After we have stored piles and piles of data in HDFS (a distributed storage system spread over an expandable cluster of individual slave nodes), the first question that comes to mind is “How can we analyse or query this data?” Transferring all this data to a central node for processing isn’t going to work, since this way, we will be waiting forever for the data to transfer over the network (not to mention waiting for everything to be processed serially). So what’s the solution? And the solution is “MapReduce”!!
In his early days, Google faced this exact problem with their Distributed Google File System (GFS), and came up with their MapReduce data processing model as the best possible solution. Google needed to be able to grow their data storage and processing capacity, and the only feasible model was a distributed system. As we already know, that there are number of the benefits of storing data in the Hadoop Distributed File System (HDFS): low cost, fault- tolerant, and easily scalable, to name just a few. In Hadoop, MapReduce integrates with HDFS to provide the exact same benefits for data processing.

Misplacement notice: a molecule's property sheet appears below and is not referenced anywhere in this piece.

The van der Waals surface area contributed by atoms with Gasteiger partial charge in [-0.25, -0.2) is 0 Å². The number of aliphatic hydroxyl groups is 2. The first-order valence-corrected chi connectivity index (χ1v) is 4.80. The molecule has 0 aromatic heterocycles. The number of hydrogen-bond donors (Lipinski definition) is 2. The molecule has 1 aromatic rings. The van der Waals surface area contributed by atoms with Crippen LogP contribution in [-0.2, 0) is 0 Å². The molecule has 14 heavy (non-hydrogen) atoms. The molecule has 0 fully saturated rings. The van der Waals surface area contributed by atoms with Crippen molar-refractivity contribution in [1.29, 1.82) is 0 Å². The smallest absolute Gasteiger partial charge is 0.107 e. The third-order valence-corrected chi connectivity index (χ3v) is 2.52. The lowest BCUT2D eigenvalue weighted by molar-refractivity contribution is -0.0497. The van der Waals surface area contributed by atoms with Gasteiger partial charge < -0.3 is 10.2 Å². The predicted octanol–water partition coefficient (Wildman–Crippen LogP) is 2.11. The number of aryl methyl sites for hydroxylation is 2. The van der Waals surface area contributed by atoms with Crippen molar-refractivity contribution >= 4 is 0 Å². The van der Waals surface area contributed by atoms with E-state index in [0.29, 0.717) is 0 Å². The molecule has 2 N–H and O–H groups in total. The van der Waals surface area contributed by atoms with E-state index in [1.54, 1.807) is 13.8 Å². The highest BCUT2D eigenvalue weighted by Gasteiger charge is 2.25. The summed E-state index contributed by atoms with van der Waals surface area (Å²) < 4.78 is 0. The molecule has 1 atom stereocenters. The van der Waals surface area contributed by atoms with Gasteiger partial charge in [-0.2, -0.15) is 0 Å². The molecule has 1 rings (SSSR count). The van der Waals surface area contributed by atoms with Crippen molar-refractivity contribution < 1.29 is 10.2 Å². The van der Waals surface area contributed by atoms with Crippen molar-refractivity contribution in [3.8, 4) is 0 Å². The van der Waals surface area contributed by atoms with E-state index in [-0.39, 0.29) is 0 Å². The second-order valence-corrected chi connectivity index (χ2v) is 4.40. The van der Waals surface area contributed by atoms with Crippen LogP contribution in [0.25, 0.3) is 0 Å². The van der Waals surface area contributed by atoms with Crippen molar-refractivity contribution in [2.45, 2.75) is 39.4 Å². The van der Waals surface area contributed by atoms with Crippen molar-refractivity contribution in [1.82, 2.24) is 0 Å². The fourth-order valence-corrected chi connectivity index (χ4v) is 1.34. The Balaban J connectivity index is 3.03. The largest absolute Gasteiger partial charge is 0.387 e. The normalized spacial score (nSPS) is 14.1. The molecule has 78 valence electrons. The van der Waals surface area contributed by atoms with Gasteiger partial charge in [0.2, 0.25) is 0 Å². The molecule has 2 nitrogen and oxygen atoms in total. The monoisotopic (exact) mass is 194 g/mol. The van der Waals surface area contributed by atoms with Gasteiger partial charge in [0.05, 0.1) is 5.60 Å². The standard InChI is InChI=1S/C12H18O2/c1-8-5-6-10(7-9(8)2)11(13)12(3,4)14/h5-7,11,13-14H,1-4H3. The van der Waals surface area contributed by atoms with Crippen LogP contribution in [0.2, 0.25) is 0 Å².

At first glance, the strengths of Hadoop sound too good to be true — and overall the strengths truly are good! But there is a cost here: writing applications for distributed systems is completely different from writing the same code of centralized systems. For applications to take advantage of the distributed slave nodes in the Hadoop cluster, the application logic will need to run in parallel.
At its core, MapReduce is a programming model for processing data sets that are stored in a distributed manner across a Hadoop cluster’s slave nodes. The key concept here is divide and conquer. Specifically, we want to break a large data set into many smaller pieces and process them in parallel with the same algorithm. With the Hadoop Distributed File System (HDFS), the files are already divided into bite-sized pieces. MapReduce is what we use to process all the pieces
With Map Reduce, We need to break our application up into phases. The first phase is the map phase, which is where every record in the data set is processed individually. Here, we extract the required data from the data record it’s assigned, and then export a key/value pair, with the carrier code as the key and the value being an integer one. The map operation is run against every record in the data set. After every record is processed, we need to ensure that all the values are grouped together for each key, which is the extracted data, and then sorted by key. This is known as the shuffle and sort phase. Finally, there is the reduce phase, where you add the total number of ones together for each extracted data, which gives us the final result set.